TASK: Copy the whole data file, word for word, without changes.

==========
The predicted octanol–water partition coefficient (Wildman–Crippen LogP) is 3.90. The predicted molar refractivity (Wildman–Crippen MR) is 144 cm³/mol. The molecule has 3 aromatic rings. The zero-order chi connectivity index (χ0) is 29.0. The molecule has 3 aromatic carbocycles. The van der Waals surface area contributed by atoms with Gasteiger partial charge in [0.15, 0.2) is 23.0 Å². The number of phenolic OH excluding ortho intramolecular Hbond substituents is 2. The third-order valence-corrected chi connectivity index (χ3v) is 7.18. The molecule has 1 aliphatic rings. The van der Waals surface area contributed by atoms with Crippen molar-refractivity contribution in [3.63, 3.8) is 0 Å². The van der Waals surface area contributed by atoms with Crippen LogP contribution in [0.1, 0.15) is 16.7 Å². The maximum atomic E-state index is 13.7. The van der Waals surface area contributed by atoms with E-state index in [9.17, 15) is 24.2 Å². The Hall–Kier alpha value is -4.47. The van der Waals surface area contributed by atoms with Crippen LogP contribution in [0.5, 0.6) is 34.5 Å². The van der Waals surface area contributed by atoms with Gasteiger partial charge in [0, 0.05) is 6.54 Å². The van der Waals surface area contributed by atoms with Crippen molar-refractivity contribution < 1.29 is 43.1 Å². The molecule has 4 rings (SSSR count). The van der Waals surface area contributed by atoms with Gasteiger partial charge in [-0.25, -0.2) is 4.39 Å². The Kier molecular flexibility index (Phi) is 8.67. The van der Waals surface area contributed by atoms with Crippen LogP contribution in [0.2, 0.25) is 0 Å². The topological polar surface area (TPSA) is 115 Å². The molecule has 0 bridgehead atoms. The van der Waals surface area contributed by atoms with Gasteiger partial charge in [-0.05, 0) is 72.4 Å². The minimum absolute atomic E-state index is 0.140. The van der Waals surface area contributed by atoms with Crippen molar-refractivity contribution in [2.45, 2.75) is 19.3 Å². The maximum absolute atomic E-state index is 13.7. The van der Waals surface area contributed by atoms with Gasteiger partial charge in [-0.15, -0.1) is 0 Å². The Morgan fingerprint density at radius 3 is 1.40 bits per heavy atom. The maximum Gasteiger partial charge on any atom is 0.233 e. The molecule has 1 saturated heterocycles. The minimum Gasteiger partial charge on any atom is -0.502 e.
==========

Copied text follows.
The predicted octanol–water partition coefficient (Wildman–Crippen LogP) is 3.90. The predicted molar refractivity (Wildman–Crippen MR) is 144 cm³/mol. The molecule has 3 aromatic rings. The zero-order chi connectivity index (χ0) is 29.0. The molecule has 3 aromatic carbocycles. The van der Waals surface area contributed by atoms with Gasteiger partial charge in [0.15, 0.2) is 23.0 Å². The number of phenolic OH excluding ortho intramolecular Hbond substituents is 2. The third-order valence-corrected chi connectivity index (χ3v) is 7.18. The molecule has 1 aliphatic rings. The van der Waals surface area contributed by atoms with Crippen molar-refractivity contribution in [3.63, 3.8) is 0 Å². The van der Waals surface area contributed by atoms with Crippen LogP contribution in [0.1, 0.15) is 16.7 Å². The maximum atomic E-state index is 13.7. The van der Waals surface area contributed by atoms with E-state index in [9.17, 15) is 24.2 Å². The Hall–Kier alpha value is -4.47. The van der Waals surface area contributed by atoms with Crippen LogP contribution in [0.5, 0.6) is 34.5 Å². The van der Waals surface area contributed by atoms with Gasteiger partial charge in [0, 0.05) is 6.54 Å². The van der Waals surface area contributed by atoms with Crippen molar-refractivity contribution < 1.29 is 43.1 Å². The molecule has 4 rings (SSSR count). The van der Waals surface area contributed by atoms with Gasteiger partial charge in [-0.25, -0.2) is 4.39 Å². The Kier molecular flexibility index (Phi) is 8.67. The van der Waals surface area contributed by atoms with Crippen LogP contribution in [0.2, 0.25) is 0 Å². The topological polar surface area (TPSA) is 115 Å². The molecule has 0 bridgehead atoms. The van der Waals surface area contributed by atoms with Gasteiger partial charge in [-0.05, 0) is 72.4 Å². The minimum absolute atomic E-state index is 0.140. The van der Waals surface area contributed by atoms with Crippen molar-refractivity contribution in [2.45, 2.75) is 19.3 Å². The maximum absolute atomic E-state index is 13.7. The van der Waals surface area contributed by atoms with Gasteiger partial charge in [-0.15, -0.1) is 0 Å². The Morgan fingerprint density at radius 3 is 1.40 bits per heavy atom. The maximum Gasteiger partial charge on any atom is 0.233 e. The molecule has 1 saturated heterocycles. The minimum Gasteiger partial charge on any atom is -0.502 e.